Political Tidbits is the prestigious column of Belinda Olivares-Cunanan that ran for 25 continuous years in the op-ed page of the Philippine Daily Inquirer, the newspaper that she helped put up with its multi-awarded founder, the legendary Eugenia Duran-Apostol, in December 1985, just two months before the EDSA Revolution.

Sunday, June 26, 2011

All Presidents have to deal with bad news. The thing is, what's P-Noy doing about it?

The President’s comment that there are three Cabinet members constantly giving him bad news hit the headlines in recent days and the favorite guessing game now is, who are those three?  

His remark can be interpreted several ways.  One is that he just has an aversion to “bad news” and always wants a rosy picture given to him, so he doesn’t get “headaches.” If this is the case, then I’m sorry to say, but he’ll continue to get bad news, for as his business allies and key political supporters are now telling him, not everything’s coming up roses in this neck of the woods.  In fact, these Cabinet members are duty-bound to tell P-Noy the truth about the state of affairs in this country, never mind if he gets irritated and shows signs of wanting to avoid them.

It’s another thing, however, if these Cabinet harbingers of bad news offer no solution at all to the problems they bring---which is the second interpretation of P-Noy’s displeasure remark.  Then he should, as Lipa Archbishop Ramon Arguelles opined, get rid of them for “performing ‘out of tune’ “ and get new Cabinet officials who can find the proper solution and help lighten his load.


Every President has to contend with bad news. During the US presidential campaign in 2008, Democratic nomination contender Hillary Clinton twitted her rival, legislative neophyte Barack Obama, about his doubtful preparedness for that proverbial 3 am. phone call.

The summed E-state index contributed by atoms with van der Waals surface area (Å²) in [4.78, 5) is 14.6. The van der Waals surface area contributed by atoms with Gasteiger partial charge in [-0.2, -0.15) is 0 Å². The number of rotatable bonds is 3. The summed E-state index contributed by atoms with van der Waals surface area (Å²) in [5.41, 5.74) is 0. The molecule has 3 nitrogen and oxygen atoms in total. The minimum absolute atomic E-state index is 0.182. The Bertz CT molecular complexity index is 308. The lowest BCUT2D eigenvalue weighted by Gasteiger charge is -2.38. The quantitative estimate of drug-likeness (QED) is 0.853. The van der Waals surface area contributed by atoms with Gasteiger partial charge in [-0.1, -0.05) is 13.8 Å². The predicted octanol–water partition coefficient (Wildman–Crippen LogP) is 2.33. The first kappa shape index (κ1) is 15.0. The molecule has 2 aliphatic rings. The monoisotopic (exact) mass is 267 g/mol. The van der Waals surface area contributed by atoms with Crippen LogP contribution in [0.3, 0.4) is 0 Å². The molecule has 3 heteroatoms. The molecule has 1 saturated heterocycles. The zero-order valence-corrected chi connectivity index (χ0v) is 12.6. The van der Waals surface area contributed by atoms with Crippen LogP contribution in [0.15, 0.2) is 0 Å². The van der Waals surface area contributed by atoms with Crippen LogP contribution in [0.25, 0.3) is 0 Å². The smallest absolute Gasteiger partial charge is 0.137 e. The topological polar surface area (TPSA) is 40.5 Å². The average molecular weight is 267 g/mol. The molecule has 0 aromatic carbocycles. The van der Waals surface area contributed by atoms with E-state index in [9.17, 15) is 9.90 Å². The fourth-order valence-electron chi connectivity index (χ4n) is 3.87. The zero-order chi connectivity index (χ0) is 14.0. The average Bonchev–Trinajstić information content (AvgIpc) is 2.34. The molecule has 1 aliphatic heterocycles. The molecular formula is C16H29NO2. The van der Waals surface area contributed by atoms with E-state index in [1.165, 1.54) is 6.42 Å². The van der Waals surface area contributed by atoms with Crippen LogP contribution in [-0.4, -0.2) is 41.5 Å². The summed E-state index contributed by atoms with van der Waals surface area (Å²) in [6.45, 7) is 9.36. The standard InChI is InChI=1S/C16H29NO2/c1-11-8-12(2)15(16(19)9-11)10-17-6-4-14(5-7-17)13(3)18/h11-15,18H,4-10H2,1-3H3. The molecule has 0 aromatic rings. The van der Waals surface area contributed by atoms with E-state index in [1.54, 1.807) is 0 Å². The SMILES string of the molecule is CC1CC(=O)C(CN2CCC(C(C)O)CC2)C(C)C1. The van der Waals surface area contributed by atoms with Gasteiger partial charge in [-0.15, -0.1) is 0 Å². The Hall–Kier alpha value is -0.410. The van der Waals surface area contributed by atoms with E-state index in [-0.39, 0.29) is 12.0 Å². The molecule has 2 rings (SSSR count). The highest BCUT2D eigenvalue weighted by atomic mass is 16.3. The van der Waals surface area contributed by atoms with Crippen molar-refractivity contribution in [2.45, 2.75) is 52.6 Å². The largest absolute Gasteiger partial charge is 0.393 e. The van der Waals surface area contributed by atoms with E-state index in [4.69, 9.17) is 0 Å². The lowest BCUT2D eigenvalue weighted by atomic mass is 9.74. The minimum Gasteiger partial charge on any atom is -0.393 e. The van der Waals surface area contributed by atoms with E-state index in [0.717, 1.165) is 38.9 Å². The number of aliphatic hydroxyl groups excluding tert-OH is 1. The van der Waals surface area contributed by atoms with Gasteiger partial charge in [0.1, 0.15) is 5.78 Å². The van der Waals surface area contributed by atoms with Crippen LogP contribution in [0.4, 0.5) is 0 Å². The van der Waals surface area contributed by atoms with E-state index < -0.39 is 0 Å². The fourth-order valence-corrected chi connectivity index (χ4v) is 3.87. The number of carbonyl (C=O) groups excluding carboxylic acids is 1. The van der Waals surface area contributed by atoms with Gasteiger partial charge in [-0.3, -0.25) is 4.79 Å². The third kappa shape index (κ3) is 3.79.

I recall close aides of former President Fidel Ramos recounting how they’d try to find the nearest exit whenever FVR would start shifting his cigar from one side of his mouth to the other over bad news. In President Erap’s time aides would recall that he didn’t have to contend with bad news too much, as he would just pass it on to Prod Laquian or Ronnie Zamora and cheerfully change scenery for instant relief. In President Macapagal  Arroyo’s time there was lots of talk of cell phones flying around as evidence of the famous presidential wrath over poor performance of some staffer.


Now comes P-Noy saying he just forces himself to see the bad-news bearers and treats them as part of his “penitensya sa mundong ito.” That’s too simplistic an approach and unacceptable---he hired them, he should fire them and get others who can truly help him run the government. The fact is that the emergency button is now being pushed even by those who had supported his candidacy, such as Deputy Majority Leader Lorenzo “Erin” Tanada III, the Makati Business Club and the People Management Association of the Philippines.

His allies’ drift is that P-Noy’s administration lacks focus and direction and that he has to now roll up his sleeves and get to work to arrest the decline of his survey ratings. As Sen. Nene Pimentel put it, “Trabaho ka na, P-Noy.” 
But more than the ratings (anyway he’s not in the running again), he has to move the economy and produce jobs, then his ratings will improve. Unemployment last January was 7.4 %, up from 7.1% in October last year and this midyear it has conceivably risen even more with the influx of new graduates. He also has to make the country more competitive for investments.


Talking of MBC and PMAP, these professional groups were in near uniformity of support for candidate NoyNoy Aquino, despite his obvious lack of qualifications and preparedness for the job, especially in management skills. Now they’re complaining when what they should be doing is to help him get this country moving.  It’s their moral obligation to do so.


I braved the storm last Thursday night and showed up at the 15th anniversary of the Philippine Export Zone Authority (PEZA) as I have been a firm supporter of that agency and its laudable director-general, Lilia de Lima, the first female manager to bag PMAP’s “Management Man of the Year” award. More on Lilia’s achievements in future blogs, but suffice it to say here that despite her efforts and those of the guest of honor, former President FVR (whose tremendous foresight resulted in the law creating PEZA), to credit the P-Noy administration for some of PEZA’s achievements, there was limp reception from the crowd that night. If it was cold outside the Aliw Theater, I thought it was colder inside.